The only lack of faith I have is in myself. Mindfulness makes it easier to see exactly where I am, and what is going on. Still, it doesn’t always provide me with the answers I need to adjust the way I do things. How does one shift to a healthier, saner way of being? I’m sure I’ll figure it out. Time to find my cushion, methinks….

5 Responses

  1. I am projecting onto your post, if that’s OK. That is, I am not dispensing advice, or trying to give a clever answer, but rather using it to give voice to my own “internal dialogue” (bleah, that sounds too…something). That is, I am not addressing the original author even though it looks like I am directly replying to her. I just find I have had similar thoughts at various times.


    Mindfulness makes it easier to see exactly where I am, and what is going on.

    Then where are you? What is going on? What precisely is the problem? To borrow a koan – what is wrong with this moment?

    Still, it doesn’t always provide me with the answers I need to adjust the way I do things.

    What adjustment? If you need to find a job, mindfulness can’t conjure one. If you need to buy food, mindfulness can’t feed you. This is true. It may help you prioritize and become aware of more opportunities, but it isn’t a magic trick.

    How does one shift to a healthier, saner way of being?

    Perhaps a more helpful question might be “How does one stop shifting away from being a healthier, saner being?” What is contributing to your dissatisfaction? If the root of the three poisons is an underlying (often subconscious) craving and a resulting attachment to a distorted view, and if these are driven by a false sense of alienation and incompleteness (based on the delusion of our separate and intrinisc existence as objective phenomena), then (pant, pant, catch a breath) is that we need to “become” something “more” or “different” or is it that we need to see things as they really are?

    (See first line in original post)


    Thanks for your post and for giving me a chance for reflection.

    *bowing with hands palm to palm*

  2. Perhaps its not about having faith in oneself, as having faith in the Dharma. HH Penor Rinpoche, most every day at retreat, this year and last, stresses the need to have faith in the Dharma, the practice – to have no doubt – to have faith, inclination and pure view. It doesn’t matter who we are, it is the power of that compassionate nature always in our hearts in which we need to have faith.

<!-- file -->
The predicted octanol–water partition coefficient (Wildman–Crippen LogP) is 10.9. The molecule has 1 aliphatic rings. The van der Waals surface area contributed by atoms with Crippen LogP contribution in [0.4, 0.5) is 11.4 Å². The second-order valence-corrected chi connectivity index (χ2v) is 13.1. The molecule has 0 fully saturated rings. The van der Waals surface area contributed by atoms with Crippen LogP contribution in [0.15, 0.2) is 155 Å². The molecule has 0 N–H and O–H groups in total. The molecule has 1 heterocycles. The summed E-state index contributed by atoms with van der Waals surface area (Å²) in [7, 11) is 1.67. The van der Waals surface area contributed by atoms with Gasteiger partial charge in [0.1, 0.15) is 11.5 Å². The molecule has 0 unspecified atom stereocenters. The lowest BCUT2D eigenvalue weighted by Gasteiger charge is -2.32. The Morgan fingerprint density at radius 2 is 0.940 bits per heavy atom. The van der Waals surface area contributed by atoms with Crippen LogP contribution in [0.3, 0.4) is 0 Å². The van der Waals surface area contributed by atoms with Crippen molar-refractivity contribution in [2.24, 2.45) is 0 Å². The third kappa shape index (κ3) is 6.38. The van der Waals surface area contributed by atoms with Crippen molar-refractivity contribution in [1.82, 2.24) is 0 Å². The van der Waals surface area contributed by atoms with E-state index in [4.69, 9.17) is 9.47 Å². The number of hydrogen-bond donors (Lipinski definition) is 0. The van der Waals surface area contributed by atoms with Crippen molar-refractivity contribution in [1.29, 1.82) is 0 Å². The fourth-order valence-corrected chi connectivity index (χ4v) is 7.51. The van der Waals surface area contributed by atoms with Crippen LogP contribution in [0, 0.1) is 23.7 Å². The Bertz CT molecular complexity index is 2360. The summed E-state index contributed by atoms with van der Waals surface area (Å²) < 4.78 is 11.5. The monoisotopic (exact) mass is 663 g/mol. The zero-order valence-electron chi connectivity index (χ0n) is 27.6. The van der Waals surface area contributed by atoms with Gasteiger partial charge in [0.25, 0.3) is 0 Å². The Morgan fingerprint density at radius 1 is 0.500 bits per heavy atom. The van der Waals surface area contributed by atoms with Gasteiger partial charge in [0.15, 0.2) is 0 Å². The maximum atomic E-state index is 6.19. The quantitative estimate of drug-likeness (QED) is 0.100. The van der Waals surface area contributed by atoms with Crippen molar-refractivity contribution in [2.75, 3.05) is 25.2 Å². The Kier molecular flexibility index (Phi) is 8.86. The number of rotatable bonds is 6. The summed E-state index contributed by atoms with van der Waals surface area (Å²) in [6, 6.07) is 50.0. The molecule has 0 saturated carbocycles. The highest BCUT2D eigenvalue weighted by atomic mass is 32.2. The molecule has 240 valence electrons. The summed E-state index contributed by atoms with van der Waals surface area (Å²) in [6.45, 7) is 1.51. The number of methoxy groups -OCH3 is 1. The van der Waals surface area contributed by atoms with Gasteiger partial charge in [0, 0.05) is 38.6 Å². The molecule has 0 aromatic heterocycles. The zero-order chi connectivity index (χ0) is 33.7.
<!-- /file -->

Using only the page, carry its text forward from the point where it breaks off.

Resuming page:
Mindfulnes may not provide the answer, just help to clarify the situation; but through prayer and practice – engaging in the method – the clarity of how to respond will emerge.
    At really tough times sometimes I have just sat before the altar and repeated “have no doubt”. If we can establish an unshakeable foundation of faith in our practice, the Dharma, our lineage, we will begin to experience the result in our daily lives.
    Sounds likea lot going on at home – I wish you all the best!

  3. I’m right there with you. I’ve been struggling with feelings of insecurity myself.

    I suppose we jut keep plugging, work hard and nurture the right seeds.

    My thoughts and well wishes are with you.
    take care,


  4. Hi EdaMommmoy.
    I’ve found that the way to let go of doubts about one’s behavior, and to ‘shift to a healthier, saner way of being’ is to adhere to the Buddhist precepts. Keeping the five precepts for a long period of time has enabled this mind to become more sure that it is doing ‘the right thing’ in this moment. Doubts like “Is this right?” and “Is that okay?” dissolve into the confidence born by ‘correct’ behavior. No feelings of guilt, remorse, or self-doubt.

    Echoing the words of Kunzang, confidence in the Dhamma is what’s truly important, for when searched for, the self is not found, and all that remains IS the Dhamma. In a sense, Buddhist practice is letting go into the way things are in this moment, and that includes any feelings of doubt that might be arising. Associating with the awareness, the Buddho, rather than the objects that appear in it, we are less likely to identify with the idea of ego, and suffering will be lessoned, giving way to wisdom.

    Be well,
    Gary at Forest Wisdom.

  5. Would like to share a Buddhist website with a Budding Buddhist:

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